An ectopic pregnancy happens outside of the womb. It cannot survive. Most happen within a fallopian tube. It can also happen in the cervix, an ovary, or the belly.
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This problem is more common in women who are 40 years of age or older.
Other things that may raise the risk are:
The doctor will ask about your symptoms and health history. A pelvic exam will be done.
Blood tests and urine tests will be done to look for signs of pregnancy.
Pictures may be taken. This can be done with an ultrasound.
The goal of treatment is to remove the ectopic pregnancy. Choices are:
- Medicine to stop an early, unruptured pregnancy from progressing
- Surgery to remove a ruptured pregnancy or one that is not in the fallopian tube
- Surgery to remove a pregnancy from a fallopian tube and repair or remove the tube
American Congress of Obstetricians and Gynecologists http://www.acog.org
Family Doctor—American Academy of Family Physicians http://familydoctor.org
The Society of Obstetricians and Gynaecologists of Canada http://www.sogc.org
Women's Health Matters http://www.womenshealthmatters.ca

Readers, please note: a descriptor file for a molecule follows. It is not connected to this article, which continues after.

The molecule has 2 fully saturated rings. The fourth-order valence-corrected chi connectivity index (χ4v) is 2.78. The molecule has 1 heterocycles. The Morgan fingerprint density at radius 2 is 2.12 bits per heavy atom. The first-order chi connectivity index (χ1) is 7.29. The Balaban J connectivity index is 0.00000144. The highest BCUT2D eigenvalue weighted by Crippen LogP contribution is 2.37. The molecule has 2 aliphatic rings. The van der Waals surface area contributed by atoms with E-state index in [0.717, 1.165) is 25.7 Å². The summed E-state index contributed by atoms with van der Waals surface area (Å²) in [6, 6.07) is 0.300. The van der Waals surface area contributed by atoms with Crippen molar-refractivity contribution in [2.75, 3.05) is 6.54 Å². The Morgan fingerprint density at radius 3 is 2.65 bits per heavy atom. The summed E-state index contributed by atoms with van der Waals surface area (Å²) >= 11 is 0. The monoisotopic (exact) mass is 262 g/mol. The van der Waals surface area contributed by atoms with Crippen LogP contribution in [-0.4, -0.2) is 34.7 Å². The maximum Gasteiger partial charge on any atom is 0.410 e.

Ectopic pregnancy. EBSCO DynaMed website. Available at: https://www.dynamed.com/condition/ectopic-pregnancy. Accessed October 15, 2020.
Ectopic pregnancy. Merck Manual Professional Version website. Available at: http://www.merckmanuals.com/professional/gynecology-and-obstetrics/abnormalities-of-pregnancy/ectopic-pregnancy. Accessed October 15, 2020.
Ectopic pregnancy. Planned Parenthood website. Available at: http://www.plannedparenthood.org/learn/pregnancy/ectopic-pregnancy. Accessed October 15, 2020.
Royal College of Obstetricians and Gynaecologists (RCOG). Diagnosis and Management of Ectopic Pregnancy: Green-top Guideline No. 21. BJOG. 2016 Dec;123(13):e15-e55.
- Reviewer: EBSCO Medical Review Board Elliot M. Levine, MD, FACOG
- Review Date: 09/2020
- Update Date: 04/27/2021